• Eventually, the path ends at a cliff. This is where stuff gets a little funky, as you can descend a little bit using the painted blue dots for guidance, but then you’ll have to either have to jump or try to climb down. The rocks are sharp, which is why many folks just take the plunge.
  • Once you’ve explored the cave (see the section below for important security information), follow the blue dots again in order to safely climb back up the cliff. Go slow so you don’t cut your hands!

Tip: Nervous about getting lost? Good news: the route is on Google Streetview! I’ve uploaded a map for you below with a pin right at the start of the trail. Grab the little orange guy on the right and drop him on the path to do some pre-exploring. You may have to use a desktop.

Planning your next snorkel trip?

How to snorkel the Blue Room

Safety first…

Please remember that you have to be a reasonably strong swimmer if you would like to enter The Blue Room. This is because, unless the tide is quite low, its mouth is closed off by the waves. This means you can’t keep your head above the water as you enter.

Additionally, there is no beach around the cave and no place to get out of the water except onto the cliff. This means you’ll be treading water until you get back into your boat or kayak, or until you clamber back onto the rocks.

To get into the Blue Room, you’ll likely need to dive down and swim up to 15 feet without being able to surface (as you’d majorly bump your head, which can obviously be dangerous). It’s not until you’re inside that you can come up for air, so make it a nice deep dive and swim fast.

Now, I know all this probably sounds a bit funky, but I thought it was worth it. Not everyone agrees, however. I saw plenty of folks get in and out and have a lot of fun while doing so, but I also noticed some people who decided to stick to only exploring the underwater world outside the cave.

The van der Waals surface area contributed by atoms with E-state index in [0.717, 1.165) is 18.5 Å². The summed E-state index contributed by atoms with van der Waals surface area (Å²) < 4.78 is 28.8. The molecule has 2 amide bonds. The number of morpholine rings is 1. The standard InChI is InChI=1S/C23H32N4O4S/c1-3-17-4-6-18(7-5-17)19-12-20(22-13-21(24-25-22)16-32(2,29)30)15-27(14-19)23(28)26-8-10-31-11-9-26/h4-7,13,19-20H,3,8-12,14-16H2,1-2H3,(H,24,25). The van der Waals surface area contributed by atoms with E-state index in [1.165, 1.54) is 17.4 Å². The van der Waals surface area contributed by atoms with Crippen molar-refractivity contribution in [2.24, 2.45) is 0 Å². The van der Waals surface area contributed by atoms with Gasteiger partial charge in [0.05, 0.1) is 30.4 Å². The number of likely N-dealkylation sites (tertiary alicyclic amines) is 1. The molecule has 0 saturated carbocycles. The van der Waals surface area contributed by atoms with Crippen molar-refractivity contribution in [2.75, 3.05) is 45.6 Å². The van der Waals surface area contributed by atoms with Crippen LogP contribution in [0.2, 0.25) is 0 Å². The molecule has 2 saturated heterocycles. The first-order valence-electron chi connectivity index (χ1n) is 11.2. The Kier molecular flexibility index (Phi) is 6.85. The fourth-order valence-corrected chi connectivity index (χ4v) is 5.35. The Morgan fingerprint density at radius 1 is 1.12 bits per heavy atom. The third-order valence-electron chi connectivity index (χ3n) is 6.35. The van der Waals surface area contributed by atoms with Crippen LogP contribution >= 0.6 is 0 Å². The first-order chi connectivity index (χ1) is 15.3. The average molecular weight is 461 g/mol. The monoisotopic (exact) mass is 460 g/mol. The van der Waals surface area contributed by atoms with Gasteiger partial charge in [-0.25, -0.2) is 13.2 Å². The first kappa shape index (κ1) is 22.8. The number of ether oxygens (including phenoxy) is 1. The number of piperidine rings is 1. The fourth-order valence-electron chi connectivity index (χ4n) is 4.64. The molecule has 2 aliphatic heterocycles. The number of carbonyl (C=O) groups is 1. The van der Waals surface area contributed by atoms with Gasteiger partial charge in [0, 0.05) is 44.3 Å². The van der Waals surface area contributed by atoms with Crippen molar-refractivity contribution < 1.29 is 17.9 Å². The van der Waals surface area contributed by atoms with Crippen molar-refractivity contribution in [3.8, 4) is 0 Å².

Inside the Blue Room, there is plenty of room to pop your head out of the water and have a look around, as the ceiling is high. There are even some rocks that you can stand on, allowing you to rest a little.

What is there to see?

Now, the Blue Room itself isn’t a major biodiversity hotspot or anything. That’s not why people go there! The reason it became so well-known is due to the beautiful deep blue color of the water as you look out of the cave mouth, and I gotta admit, it really was very nice.

Wildlife that I spotted included most of the regular Caribbean species, like:

  • Spotted drum (Equetus punctatus)
  • Caribbean reef squid (Sepioteuthis sepioidea)
  • Atlantic blue tang (Acanthurus coeruleus)
  • Different damselfish

Additionally, there were all sorts of little corals, sponges and macroalgae growing on the cave walls. It’s definitely worth bringing an underwater torch if you have one. You’ll still be able to see relatively well without one, though.

Don’t forget to bring your underwater camera either!

Underwater cave (the Blue Room Curaçao)
Close-up of coral formations in an underwater cave (the Blue Room Curaçao)
Caribbean reef squid
These Caribbean reef squids were using our kayak as cover when we returned!

If you have any more questions about snorkeling the Blue Room Curaçao or if you want to share your own experiences visiting this underwater cave, don’t hesitate to leave a comment below!